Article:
Unlovely Rita was soon joined by Unlovely Rita #2 and there were several years of constant pressure to change my priorities and focus more on discipline because I just had to face the fact that these kids just weren’t as wonderful as I thought they were. How were they ever going to learn the important lessons of life if I was always sticking up for them? And what was wrong with me that I couldn’t see that? 

And so there I was – naked with people who didn’t love me.

What do you do then? 

I tried being rational, pointing out the substantial rise in test scores and other tangible measurements of student progress, which were impressive if I do say so myself. They didn’t care. I was a lightweight optimist who didn’t understand the harsh realities of life and my kids were lazy, undisciplined hoodlums who needed to be placed under rigid control immediately. The whole thing was just too energetic and alive for the cynical, world-weary Ritas.

And I puzzled them and irritated them more and more as time went on. Life was hard and serious, didn’t I understand that? And that the kids kept doing better, well, that was just a fluke. It had to be, right? And they frequently and snidely made their views known. The Unlovely Ritas loudly and publically joked that anyone as cheerful as I was in the morning (or after a long day at work or pretty much anytime) should be sedated, smothered with a pillow, hit on the head with a baseball bat, or otherwise physically restrained and forced to be less sunny. Of course, they were just “kidding” – ha ha.

I tried being nice. The class was productive and happy and did not seem unruly or undisciplined to me, but they were free to take any disciplinary actions against any student they felt was violating the rules. They never did, they just kept complaining.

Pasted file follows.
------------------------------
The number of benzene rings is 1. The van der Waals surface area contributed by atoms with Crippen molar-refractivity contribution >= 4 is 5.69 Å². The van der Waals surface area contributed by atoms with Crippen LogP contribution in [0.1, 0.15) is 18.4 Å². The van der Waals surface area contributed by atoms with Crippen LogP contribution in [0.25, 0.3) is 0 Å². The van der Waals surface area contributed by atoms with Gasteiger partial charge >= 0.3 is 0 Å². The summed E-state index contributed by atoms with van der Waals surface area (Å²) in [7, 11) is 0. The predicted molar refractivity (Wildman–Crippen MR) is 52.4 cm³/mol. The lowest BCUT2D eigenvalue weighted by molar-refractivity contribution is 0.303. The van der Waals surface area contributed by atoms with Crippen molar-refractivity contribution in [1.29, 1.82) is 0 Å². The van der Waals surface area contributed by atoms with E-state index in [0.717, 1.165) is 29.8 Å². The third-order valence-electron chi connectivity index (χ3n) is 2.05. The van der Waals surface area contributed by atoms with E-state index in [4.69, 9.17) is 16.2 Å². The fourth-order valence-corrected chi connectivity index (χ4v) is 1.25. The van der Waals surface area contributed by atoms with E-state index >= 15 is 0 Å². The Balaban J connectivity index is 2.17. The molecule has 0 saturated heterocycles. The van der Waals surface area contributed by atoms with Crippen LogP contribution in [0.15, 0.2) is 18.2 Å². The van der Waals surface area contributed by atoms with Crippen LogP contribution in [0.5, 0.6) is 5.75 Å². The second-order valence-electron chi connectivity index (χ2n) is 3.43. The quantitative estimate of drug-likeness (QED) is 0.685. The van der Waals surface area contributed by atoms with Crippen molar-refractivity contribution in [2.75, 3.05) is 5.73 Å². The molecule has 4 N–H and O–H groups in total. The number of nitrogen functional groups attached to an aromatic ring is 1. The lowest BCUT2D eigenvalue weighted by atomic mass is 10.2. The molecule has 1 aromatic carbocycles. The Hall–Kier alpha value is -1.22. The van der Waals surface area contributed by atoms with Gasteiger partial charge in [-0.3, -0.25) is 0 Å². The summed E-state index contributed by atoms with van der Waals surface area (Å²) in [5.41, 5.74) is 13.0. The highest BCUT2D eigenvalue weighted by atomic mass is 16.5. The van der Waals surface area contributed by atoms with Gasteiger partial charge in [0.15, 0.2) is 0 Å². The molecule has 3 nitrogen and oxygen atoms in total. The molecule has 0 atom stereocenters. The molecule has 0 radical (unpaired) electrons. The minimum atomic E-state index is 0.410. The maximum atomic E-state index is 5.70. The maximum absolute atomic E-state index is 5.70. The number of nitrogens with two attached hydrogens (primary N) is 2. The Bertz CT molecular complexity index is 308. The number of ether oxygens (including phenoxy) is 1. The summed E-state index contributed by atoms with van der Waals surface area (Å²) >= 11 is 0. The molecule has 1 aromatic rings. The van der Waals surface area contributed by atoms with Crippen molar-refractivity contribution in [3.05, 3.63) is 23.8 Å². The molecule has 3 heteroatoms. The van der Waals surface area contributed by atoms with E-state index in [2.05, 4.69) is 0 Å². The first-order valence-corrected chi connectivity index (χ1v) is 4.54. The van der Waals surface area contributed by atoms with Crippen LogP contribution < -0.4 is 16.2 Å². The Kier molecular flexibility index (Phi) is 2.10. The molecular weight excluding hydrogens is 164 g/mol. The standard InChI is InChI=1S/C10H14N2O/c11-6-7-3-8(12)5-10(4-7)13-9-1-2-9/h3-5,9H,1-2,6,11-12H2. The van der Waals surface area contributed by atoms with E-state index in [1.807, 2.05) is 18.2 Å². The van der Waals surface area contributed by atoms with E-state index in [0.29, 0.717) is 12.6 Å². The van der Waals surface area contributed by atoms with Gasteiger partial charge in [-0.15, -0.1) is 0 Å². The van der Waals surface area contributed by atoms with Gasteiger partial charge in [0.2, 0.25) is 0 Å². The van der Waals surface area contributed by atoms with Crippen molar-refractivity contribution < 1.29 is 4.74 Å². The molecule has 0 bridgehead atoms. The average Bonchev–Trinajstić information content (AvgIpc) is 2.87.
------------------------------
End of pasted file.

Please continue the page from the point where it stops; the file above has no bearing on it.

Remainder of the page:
I tried brushing it off. I tried ignoring it. I foolishly pretended that there was no real malice on their part.

Eventually there came a point where things were going so well that Unlovely Rita just couldn’t stand it any more and felt compelled to intervene in my area in a major way. Many others agreed with me that Unlovely Rita was totally out of line, but no one was willing to rock the boat. I realized that if I was going to try to remedy the situation, I was on my own. That so many others agreed with me but weren’t willing to take a stand was intimidating. So I chickened out and backed down. And like an idiot, I quit.

In retrospect, this was a mistake for many reasons, the most important reason being that Unlovely Rita eventually ended up in charge and this wonderful place with it’s innovative philosophy dwindled and died. I should’ve stayed and fought for my principles. Instead, I chickened out and disappointed myself and a lot of other people. And I’ve done some cool things since, but nothing that I loved quite that much.

So what’s the point here?

You have to be willing to be wholly and completely yourself regardless of the circumstances. You have to be true to what you believe about the things in life that are important even if there are people who dislike you for it. You have to be real or suffer the storms brought on by your own lack of integrity.

You can’t be afraid to be naked. You know, sunny side up. 

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{ 1 comment… read it below or add one }

1 Bote Man August 28, 2010 at 8:16 pm

So true. So very, very true.